Berrey Resolution takes burden off County
If he weren’t a Deputy County Counsel, Allen Berrey might make a pretty good diplomat.
During the first Mono County Board of Supervisors meeting of 2010 on Tuesday, Berrey put forth a resolution that took the edge off the Board’s caustic reaction late last year to a recent state mandated low-water landscaping ordinance.
Enacted originally in 2006, the “Water Conservation in Landscaping Act” basically required counties to adopt water efficient landscape ordinances by Jan. 1 of this year, or automatically be subject to the model ordinance set forth by the California Department of Water Resources (DWR).
Board members were livid at the thought of being handed another “unfunded state mandate,” which some said could have a significant negative impact on private property owners and developers, and by extension the County itself.
Not averse to an ordinance as such, the Board has been vocally supportive of landscaping with water conservation methods. Rather, it was the state ordinance’s late arrival, giving the County precious little time to assess and implement it, that lit the Board’s fuse. That “model” was supposed to be released to counties on Jan. 31 of last year, but wasn’t delivered until September.
Supervisors also railed against the model’s statewide uniformity, saying it failed to take into account the varying topography and associated conditions of small, rural counties, including Mono. Supervisor Hap Hazard said at the outset in December it would be at the very least complicated and expensive, if not entirely impossible, to make it work in his district alone, in which much of the water supply is derived from privately-held wells. “We don’t have much in the way of formal water distrcts in that part of the county,” he pointed out. Residents in more rural districts get water from wells, small community systems and in some cases even streams, the vast majority of which are not metered.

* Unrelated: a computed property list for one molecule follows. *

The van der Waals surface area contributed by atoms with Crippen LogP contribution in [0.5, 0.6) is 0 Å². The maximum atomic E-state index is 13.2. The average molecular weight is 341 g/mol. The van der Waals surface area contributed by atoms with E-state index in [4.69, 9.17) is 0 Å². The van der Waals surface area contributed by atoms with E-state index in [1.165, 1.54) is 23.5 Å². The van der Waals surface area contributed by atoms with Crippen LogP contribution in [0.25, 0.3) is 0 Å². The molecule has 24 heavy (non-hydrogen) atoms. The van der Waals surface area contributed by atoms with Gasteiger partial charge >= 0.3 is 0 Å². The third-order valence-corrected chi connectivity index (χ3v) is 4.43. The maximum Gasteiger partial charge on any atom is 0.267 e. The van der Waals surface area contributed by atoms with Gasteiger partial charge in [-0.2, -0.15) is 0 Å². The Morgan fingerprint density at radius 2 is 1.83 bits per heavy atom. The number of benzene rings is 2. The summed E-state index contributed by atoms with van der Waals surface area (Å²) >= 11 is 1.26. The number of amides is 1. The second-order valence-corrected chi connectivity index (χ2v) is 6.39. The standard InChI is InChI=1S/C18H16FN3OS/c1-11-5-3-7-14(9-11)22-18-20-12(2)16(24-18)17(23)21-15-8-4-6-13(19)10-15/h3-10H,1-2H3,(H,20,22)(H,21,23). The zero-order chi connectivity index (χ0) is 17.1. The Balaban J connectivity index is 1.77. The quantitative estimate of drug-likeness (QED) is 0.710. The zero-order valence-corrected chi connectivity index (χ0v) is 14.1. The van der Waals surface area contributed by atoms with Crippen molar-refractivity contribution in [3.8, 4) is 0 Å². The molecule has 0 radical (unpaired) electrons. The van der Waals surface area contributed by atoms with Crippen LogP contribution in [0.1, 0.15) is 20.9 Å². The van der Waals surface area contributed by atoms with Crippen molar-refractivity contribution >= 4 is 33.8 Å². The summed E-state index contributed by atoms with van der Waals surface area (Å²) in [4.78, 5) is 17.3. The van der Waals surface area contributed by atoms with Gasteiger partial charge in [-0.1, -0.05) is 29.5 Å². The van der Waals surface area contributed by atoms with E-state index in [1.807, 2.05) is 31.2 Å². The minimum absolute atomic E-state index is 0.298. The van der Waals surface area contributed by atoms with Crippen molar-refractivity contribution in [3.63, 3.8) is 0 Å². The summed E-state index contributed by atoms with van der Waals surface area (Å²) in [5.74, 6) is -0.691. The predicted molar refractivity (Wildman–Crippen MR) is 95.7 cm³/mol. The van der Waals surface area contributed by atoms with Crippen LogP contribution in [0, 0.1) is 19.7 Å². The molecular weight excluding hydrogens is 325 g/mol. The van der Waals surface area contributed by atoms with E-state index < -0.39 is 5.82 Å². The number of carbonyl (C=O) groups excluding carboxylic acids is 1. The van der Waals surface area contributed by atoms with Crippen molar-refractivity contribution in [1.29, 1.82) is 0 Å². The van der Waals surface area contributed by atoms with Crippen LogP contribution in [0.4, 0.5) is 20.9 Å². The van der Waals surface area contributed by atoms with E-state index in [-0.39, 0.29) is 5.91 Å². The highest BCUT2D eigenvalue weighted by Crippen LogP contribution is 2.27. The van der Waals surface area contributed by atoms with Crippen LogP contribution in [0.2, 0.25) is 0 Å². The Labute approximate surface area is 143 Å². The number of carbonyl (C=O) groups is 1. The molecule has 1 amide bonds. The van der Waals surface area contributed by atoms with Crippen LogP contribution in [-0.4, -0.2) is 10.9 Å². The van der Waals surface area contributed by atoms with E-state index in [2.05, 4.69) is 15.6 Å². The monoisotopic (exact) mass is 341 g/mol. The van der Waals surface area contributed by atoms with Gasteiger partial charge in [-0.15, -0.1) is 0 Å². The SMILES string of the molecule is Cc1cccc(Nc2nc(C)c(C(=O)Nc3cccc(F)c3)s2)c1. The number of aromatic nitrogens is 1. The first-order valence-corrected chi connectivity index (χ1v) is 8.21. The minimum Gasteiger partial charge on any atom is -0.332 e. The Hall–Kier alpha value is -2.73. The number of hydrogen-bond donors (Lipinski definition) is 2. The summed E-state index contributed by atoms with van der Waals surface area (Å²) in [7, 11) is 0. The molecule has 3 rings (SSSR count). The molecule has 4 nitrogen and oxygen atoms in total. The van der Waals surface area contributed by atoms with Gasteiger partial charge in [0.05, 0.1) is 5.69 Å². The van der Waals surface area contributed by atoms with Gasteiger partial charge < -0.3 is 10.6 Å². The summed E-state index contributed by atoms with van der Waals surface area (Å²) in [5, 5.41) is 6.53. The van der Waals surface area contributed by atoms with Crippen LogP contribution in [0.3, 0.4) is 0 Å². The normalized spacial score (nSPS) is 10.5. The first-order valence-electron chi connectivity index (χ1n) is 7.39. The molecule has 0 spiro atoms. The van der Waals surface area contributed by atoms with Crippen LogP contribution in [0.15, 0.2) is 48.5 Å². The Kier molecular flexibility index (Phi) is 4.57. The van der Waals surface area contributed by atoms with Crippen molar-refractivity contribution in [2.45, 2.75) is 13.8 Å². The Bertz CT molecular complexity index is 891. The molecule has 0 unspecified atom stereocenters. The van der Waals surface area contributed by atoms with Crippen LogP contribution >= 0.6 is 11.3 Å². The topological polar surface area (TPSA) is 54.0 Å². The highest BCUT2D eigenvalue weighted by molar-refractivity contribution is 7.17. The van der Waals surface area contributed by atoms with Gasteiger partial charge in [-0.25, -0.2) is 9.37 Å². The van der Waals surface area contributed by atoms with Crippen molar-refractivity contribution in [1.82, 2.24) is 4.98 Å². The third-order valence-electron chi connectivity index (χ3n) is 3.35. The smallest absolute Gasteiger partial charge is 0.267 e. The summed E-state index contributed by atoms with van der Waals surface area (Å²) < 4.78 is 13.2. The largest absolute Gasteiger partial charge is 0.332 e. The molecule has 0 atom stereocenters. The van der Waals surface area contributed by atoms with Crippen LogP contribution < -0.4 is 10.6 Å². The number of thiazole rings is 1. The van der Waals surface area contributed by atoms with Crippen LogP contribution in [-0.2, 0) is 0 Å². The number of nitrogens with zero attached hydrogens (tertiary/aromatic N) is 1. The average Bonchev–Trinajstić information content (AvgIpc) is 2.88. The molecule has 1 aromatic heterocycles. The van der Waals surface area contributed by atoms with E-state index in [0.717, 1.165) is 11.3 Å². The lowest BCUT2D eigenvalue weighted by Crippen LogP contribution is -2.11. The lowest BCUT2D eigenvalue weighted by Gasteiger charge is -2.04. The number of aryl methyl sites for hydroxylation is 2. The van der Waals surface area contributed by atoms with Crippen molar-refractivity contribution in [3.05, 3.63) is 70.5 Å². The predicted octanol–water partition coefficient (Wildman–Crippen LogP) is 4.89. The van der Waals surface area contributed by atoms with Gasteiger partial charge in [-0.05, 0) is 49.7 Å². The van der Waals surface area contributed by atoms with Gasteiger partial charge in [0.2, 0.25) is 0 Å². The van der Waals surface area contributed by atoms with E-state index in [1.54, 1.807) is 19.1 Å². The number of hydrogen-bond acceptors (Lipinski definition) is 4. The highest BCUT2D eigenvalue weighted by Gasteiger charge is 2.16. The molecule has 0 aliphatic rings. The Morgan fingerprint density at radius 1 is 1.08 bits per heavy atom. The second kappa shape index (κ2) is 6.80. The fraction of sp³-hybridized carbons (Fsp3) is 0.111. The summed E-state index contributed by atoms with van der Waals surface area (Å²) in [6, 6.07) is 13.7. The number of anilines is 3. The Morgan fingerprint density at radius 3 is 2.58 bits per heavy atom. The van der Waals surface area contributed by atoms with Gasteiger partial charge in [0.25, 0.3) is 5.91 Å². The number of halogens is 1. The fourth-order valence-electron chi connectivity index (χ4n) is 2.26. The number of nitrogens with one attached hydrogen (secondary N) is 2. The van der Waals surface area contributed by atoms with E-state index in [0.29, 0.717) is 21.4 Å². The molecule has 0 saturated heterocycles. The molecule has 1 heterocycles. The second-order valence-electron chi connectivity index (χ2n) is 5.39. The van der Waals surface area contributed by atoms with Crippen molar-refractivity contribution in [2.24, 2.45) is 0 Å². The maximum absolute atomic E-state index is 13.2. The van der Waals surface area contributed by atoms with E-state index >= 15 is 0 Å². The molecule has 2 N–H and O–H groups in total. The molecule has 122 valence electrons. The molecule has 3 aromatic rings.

Legal action was one recourse that the Board and County staff mulled over, but that was considered a last resort. Apart from generating bad blood at the state level, the County risked immersing itself in a quagmire of litigation that would be costly in terms of time and money, both of which the Board would rather conserve, given the economy.
Berrey, however, along with assistance from Heather de Bethizy, decided to try out a more tempered approach, drafting a resolution that basically allows the County to enact an “interim” landscape water conservation ordinance. This would give the County time to continue working on a formal, more detailed framework that would work within the General Plan and County code.
“The process called for in the state’s water conservation landscaping model isn’t consistent with our General Plan or County ordinances,” Berrey detailed to the Board. “Staff thinks this [resolution] solves the problem and alleviate the burden imposed by the state’s ‘one-size-fits-all’ model.”
By demonstrating to the state that the County has an ordinance in place as of the required Jan. 31 deadline, the resolution essentially not only lets the County pursue an ordinance with respect to individual districts, but also all but eliminates any need for legal battles. It also allowed for a little push back by the Board, conveying in clear, but unambiguous terms the members’ disapproval to the state.
Indeed, parts of the resolution point out that 1.) the state did not deliver its model until “nearly seven months after it was required to do so,” 2.) despite a “laudable” purpose many of its provisions are “inappropriate for, and unworkable in, [Mono County’s] arid climate and high-elevation topography,” and 3.) in addition to those issues, the model ordinance itself is “poorly organized … in-artfully drafted” and imposes “unduly cumbersome and costly requirements on property owners, professional landscapers and [County] staff.”
Berrey further added his and staff’s opinion that, over and above preventing the model ordinance from being enacted in Mono County, the resolution is worded such that it gives the County enough time to “properly reach out to and work with the public to develop a water-efficient landscape ordinance that makes sense.”
The Board agreed. Chair Byng Hunt praised the resolution’s well-thought out construction. Supervisor Tom Farnetti thought the resolution said “just enough, but not too much.” Supervisors Vikki Bauer and Hap Hazard both praised the resolution’s diplomacy, yet also were happy it squarely addressed the fundamental problems with the model.
“I’m happy at the way you took my frustration, anger and disgust and channeled it so well into this resolution,” Hazard told Berrey and de Bethizy. Hazard and the rest of the Board said they hoped the resolution would “encourage individual water and public utilities districts to take authority and work closely with rural areas and [owers of] private wells.”
The Board swiftly and enthusiastically approved the resolution 4-0, asking Berrey to share a copy of it with the Regional Council of Rural Counties.